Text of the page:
US fights shy of UN torture protocol
NEW YORK - The United States, which is critical of human rights violations by Third World nations who are not its political or military allies, has always expressed reservations about prison visits by international human rights officials.

In 1998, Radhika Coomaraswamy, the UN Special Rapporteur on Violence Against Women, was barred from visiting three Michigan prisons to probe sexual misconduct against women prisoners.

Although she had made extensive preparations to interview inmates at three prisons, the Governor of Michigan John Engler barred Coomaraswamy on the eve of her visit.

Senator Jesse Helms, former chairman of the powerful Senate Foreign Relations Committee, blocked a proposed prison visit by Bacre Waly Ndiaye, head of the UN Human Rights Office in New York, who was planning to observe living conditions in American penitentiaries.

Last week the United States refused once again to change its policy - but failed in its attempt to block the passage of a resolution that calls for an amendment to a UN convention against torture in order to establish an international system of prison inspections.

Formally called the Optional Protocol to the UN Convention Against Torture, the amendment will obligate countries that ratify the new treaty to permit prison visits by international human rights officials.

The US opposition to the protocol was based on the ground that prison visits by any international body would be too intrusive, is against the country's State and federal laws, and violates certain provisions of the American constitution.

The objective of the amendment, according to article 1 of the Optional Protocol, is to establish "a system of regular visits undertaken by independent international and national bodies to places where people are deprived of their liberty, in order to prevent torture and other cruel, inhuman or degrading treatment or punishment".

If Sri Lanka ratifies this treaty, which will eventually be adopted by the General Assembly late this year, the government will have to open up its prisons for visits by UN officials and human rights organisations.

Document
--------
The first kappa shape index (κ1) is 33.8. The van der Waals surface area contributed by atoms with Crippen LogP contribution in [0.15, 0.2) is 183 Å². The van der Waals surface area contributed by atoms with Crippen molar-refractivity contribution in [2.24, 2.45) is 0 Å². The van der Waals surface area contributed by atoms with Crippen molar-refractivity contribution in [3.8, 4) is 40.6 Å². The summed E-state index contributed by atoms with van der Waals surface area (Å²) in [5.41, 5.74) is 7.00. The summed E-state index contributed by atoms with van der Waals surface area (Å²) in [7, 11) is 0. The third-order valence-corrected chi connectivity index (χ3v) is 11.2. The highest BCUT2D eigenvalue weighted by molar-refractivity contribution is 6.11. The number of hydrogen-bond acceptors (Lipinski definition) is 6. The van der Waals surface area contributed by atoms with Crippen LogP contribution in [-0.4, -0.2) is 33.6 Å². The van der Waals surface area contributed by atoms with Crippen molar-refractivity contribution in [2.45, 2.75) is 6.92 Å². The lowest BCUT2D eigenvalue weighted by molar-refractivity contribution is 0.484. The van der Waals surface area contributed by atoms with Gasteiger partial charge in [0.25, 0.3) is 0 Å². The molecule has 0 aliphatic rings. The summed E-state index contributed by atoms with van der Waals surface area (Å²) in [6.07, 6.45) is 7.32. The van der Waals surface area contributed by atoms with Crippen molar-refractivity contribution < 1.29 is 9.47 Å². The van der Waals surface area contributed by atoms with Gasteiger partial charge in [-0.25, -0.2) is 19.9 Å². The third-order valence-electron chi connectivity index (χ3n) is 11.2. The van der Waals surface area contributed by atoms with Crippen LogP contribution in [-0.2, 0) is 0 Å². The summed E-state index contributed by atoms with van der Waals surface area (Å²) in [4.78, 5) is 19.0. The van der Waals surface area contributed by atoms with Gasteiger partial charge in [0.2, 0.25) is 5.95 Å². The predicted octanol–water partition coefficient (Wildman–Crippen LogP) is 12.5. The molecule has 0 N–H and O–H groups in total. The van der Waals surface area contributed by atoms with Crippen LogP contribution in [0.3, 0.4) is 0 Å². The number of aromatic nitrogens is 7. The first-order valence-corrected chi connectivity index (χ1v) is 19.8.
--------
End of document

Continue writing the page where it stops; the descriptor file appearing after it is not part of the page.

Finalised in January this year after 10 years of protracted negotiations, the Optional Protocol was adopted by the 54-member Economic and Social Council (ECOSOC), the UN's governing body for human rights.

But in an unholy alliance of member states, the United States had the support of several countries which it considers "terrorist states", including Cuba, Iran, Libya and Sudan, along with other member states such as Australia, China, Egypt, Ethiopia, India, Japan, Nigeria, Pakistan, Russia and Uganda.

All of these countries unsuccessfully voted for a US amendment that would have reopened negotiations on the agreed protocol virtually killing it in the process.

The protocol was backed by a coalition of 13 non-governmental organisations (NGOs), including Amnesty International, Human Rights Watch, Association for the Prevention of Torture, the International Commission of Jurists, World Organisation Against Torture and the International League for Human Rights.

Although the UN Convention Against Torture came into force in 1987, however, torture and other ill-treatment are still widespread.

According to the 2002 annual report of Human Rights Watch (HRW), prisoners were tortured or ill treated by security forces, police or other state authorities in more than 110 countries.

Although the United States has said it does not condone torture, the terrorist attacks last year have generated a theoretical discussion on whether torture should be considered a legitimate form of interrogation.

The debate was sparked by an article in Newsweek magazine titled 'Time to Think About Torture.'

"In this autumn of anger," wrote columnist Jonathan Alter, "even a liberal can find his thoughts turning to..... torture."

On the Fox News Channel last year, one of the anchormen posed the rhetorical question: "Should law enforcement be allowed to do anything - even terrible things - to make suspects spill the beans?".

In January this year, several human rights groups called for inspection visits of Taliban and al-Qaeda prisoners who were being held in the US naval base in Guantanamo Bay, Cuba. Only the International Committee for the Red Cross (ICRC) was permitted.

In a position paper released last week, the NGO coalition said "the concept of visits without prior consent is not unique in this Optional Protocol. It follows modern approaches to prevent serious violations of fundamental norms of international law." Under the European Convention for the Prevention of Torture, all states are under an obligation to accept missions and visits to places of detention by the European Committee for the Prevention of Torture.

Under Article 143 of the Fourth Geneva Convention, states grant delegates of the International Committee of the Red Cross (ICRC) or the "protecting power" access to all places where prisoners are kept or detained.

And under Article 126 of the Third Geneva Convention, the same obligation applies with regard to visits to prisoners of war.

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